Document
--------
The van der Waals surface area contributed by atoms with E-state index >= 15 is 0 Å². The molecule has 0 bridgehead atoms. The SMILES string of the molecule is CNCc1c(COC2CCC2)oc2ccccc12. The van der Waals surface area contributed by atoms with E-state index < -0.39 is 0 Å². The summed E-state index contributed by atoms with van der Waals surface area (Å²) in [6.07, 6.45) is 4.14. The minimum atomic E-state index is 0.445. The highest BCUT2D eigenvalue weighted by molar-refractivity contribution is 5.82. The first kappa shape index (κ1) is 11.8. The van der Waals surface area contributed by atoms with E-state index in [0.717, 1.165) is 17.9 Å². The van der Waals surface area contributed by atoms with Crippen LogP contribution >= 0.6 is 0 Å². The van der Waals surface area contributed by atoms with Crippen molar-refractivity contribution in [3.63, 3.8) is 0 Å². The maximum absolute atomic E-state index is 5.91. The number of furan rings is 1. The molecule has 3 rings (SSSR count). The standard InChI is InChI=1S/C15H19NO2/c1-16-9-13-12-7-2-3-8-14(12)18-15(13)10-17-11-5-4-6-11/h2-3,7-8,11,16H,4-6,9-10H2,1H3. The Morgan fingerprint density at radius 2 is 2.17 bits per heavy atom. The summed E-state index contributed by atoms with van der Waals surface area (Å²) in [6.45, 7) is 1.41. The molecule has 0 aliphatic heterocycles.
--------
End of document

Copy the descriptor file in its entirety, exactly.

The van der Waals surface area contributed by atoms with E-state index >= 15 is 0 Å². The molecule has 0 bridgehead atoms. The SMILES string of the molecule is CNCc1c(COC2CCC2)oc2ccccc12. The van der Waals surface area contributed by atoms with E-state index < -0.39 is 0 Å². The summed E-state index contributed by atoms with van der Waals surface area (Å²) in [6.07, 6.45) is 4.14. The minimum atomic E-state index is 0.445. The highest BCUT2D eigenvalue weighted by molar-refractivity contribution is 5.82. The first kappa shape index (κ1) is 11.8. The van der Waals surface area contributed by atoms with E-state index in [0.717, 1.165) is 17.9 Å². The van der Waals surface area contributed by atoms with Crippen LogP contribution >= 0.6 is 0 Å². The van der Waals surface area contributed by atoms with Crippen molar-refractivity contribution in [3.63, 3.8) is 0 Å². The maximum absolute atomic E-state index is 5.91. The number of furan rings is 1. The molecule has 3 rings (SSSR count). The standard InChI is InChI=1S/C15H19NO2/c1-16-9-13-12-7-2-3-8-14(12)18-15(13)10-17-11-5-4-6-11/h2-3,7-8,11,16H,4-6,9-10H2,1H3. The Morgan fingerprint density at radius 2 is 2.17 bits per heavy atom. The summed E-state index contributed by atoms with van der Waals surface area (Å²) in [6.45, 7) is 1.41. The molecule has 0 aliphatic heterocycles.